Like the Dutch they also benefit from a strong domestic league. As well as suffer the same disadvantages that come with this sometimes. Club life and culture grooms their talents which is fine-tuned in their national team programmes where they clearly emphasize the path chosen towards tophockey over the winning or losing in youth events. Sometimes their fascination for indoor hockey gets in the way. But their domestic leagues is where young talents grow and learn from the experienced top players so they are able to adjust to the demands of international hockey quickly when it’s their time. The demands of their domestic league prevented them from performing well at the 2014 world cup, which was a rare exception. But the Germans with thanks to their domestic league with quality club teams and knowledgable coaches have not only mastered money time during a single game. But also the preparation of a new “Mannschaft” towards the big moment on the international scene. Regardless of their result in Johannesburg tomorrow against the Belgian team, they have proven they will be able to handle the transition to a new team and remain among the top in the world.
The new kid on the block among the top nations is the Belgian national team. But it’s not a happy coincidence where they had some luck with a quality generation of players out of the blue like the Argentinean men (just a unsubstantiated opinion). The Belgian men have been working for over 10 years and guess what… It starts with a quality domestic league. Their desire, when missing out on the Athen Games by a couple of seconds, coupled with an talented generation that caught the eye from their Olympic programme, resulted in a plan to work in a more structured way with their national youth teams towards tophockey. The enthusiasm coming out of this programme also resulted in their club teams investing more in quality players from abroad to lift the level of the domestic league. Their young talented players got an entourage of seasoned pro players with a burning desire for topsport and that rubbed off on the youthful talent. Week in and week out they trained and played with players from an international level and learned… That is the big advantage of a top level domestic league. The quality of the Belgian Honour Division grew every year and this not only resulted in their first ever Olympic final in Rio last year. But as we have witnessed these last couple of days from Johannesburg they are among the few countries that managed the transition to a new team smoothly without much loss of quality. Again regardless of their result tomorrow vs the Germans in their HWL “final” they have proven they will continue to be a force to reckon with for years to come… thanks to their strong domestic league !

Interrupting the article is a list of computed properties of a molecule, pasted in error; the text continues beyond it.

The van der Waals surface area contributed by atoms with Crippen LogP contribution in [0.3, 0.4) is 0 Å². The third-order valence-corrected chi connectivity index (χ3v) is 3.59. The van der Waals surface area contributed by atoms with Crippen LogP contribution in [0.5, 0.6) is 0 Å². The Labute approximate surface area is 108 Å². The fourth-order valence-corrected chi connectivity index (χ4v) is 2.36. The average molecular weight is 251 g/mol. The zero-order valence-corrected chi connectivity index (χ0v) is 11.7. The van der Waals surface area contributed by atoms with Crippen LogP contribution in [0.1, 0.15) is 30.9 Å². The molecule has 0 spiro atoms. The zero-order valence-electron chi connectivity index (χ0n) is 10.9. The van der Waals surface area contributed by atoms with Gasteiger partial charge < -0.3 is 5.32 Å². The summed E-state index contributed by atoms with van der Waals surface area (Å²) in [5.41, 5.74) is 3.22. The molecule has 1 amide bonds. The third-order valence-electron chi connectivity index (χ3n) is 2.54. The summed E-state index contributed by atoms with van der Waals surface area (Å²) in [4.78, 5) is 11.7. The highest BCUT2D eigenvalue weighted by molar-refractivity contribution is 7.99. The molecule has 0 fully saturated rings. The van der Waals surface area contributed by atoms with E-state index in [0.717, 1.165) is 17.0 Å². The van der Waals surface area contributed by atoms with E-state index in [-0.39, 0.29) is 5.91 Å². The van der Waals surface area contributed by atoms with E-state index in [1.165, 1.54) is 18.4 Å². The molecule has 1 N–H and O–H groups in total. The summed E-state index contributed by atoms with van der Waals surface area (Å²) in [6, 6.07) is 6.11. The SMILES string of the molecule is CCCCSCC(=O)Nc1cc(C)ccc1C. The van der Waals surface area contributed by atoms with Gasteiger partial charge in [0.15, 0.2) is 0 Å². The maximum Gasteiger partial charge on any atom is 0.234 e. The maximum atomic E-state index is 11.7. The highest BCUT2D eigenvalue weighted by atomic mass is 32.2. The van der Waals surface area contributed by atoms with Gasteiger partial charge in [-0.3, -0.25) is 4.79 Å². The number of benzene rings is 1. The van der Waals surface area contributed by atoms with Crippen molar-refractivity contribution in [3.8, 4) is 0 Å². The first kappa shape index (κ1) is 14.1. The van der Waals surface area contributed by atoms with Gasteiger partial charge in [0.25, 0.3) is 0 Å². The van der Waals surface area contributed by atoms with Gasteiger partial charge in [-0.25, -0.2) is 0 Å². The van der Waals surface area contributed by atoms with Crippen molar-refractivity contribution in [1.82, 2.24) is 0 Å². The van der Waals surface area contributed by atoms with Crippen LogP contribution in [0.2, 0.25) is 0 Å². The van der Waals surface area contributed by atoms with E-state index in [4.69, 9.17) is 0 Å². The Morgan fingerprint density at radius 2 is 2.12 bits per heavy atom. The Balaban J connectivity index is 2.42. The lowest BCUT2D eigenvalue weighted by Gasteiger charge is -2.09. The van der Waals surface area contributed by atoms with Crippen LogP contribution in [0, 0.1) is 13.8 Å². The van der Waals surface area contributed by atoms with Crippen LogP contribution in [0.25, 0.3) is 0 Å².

Strong domestic leagues matter, but…
Is it a coincidence the countries that seem to have managed the transition post Rio the best are also the top 3 domestic leagues in the world? I doubt it… I think its show as pattern! In my “not so humble” opinion there are 5 strong domestic leagues around the globe with a distinct top 3.
The Dutch “hoofdklasse” being the strongest of them all with between 20 and 25 weekly games every year over a period of some 7-8 months and some 9 months of training. A similar set up is found in Belgium where the level of their league, the Honour Division, with thanks to international reinforcements for most clubs, has risen impressively and is getting closer to the hoofdklasse level. The Germans also have a strong league with a slightly different structure because of the distances in their country and their obsession for indoor hockey. They are also still more in an amateur setting on the club level which could slowly be changing with more quality international players in their club teams recently. But they too enjoy a longer season with weekly training and competition games that help develop their young talents. The rest of the European domestic leagues are similar but still stuck in a more amateur setting where the game of hockey is still mostly considered just a game, not a sport to live for… and so their level is substantially lower and the gap between club hockey and international hockey is too big.
The two other domestic leagues I consider to be close enough to the international level for young talents to benefit from are the Indian HIL and the Australian AHL. Both however are too short in time to really impact the growth of young talents in the same way the top 3 domestic leagues manage. So this why you will see these teams without a strong weekly domestic league struggling to get their “new” team in a new Olympic cycle up to par. However for the very same reason they will have more “freedom” to prepare their national teams when the big events come up, not hindered by the calendar restrictions that come with an important and longer running domestic league. Their players and national team staff do not have to manage multiple important moments (or less anyway). Instead they focus on the one event in front of them.
So, yes… strong domestic leagues matter, they make a difference… but they’re not the only way to success on the main stage!
The effect on all of this from the new HPL will remain to be seen. The reason for the birth of this new event is marketing strategies, not so much for sport reasons. But it will have an effect on the sport as well I think. The choice from India of abandoning the HPL before it even started I feel is made for the wrong reasons, it’s a power game. But that also will influence the future of hockey…
Well one thing is for sure… never a dull moment in hockey 😉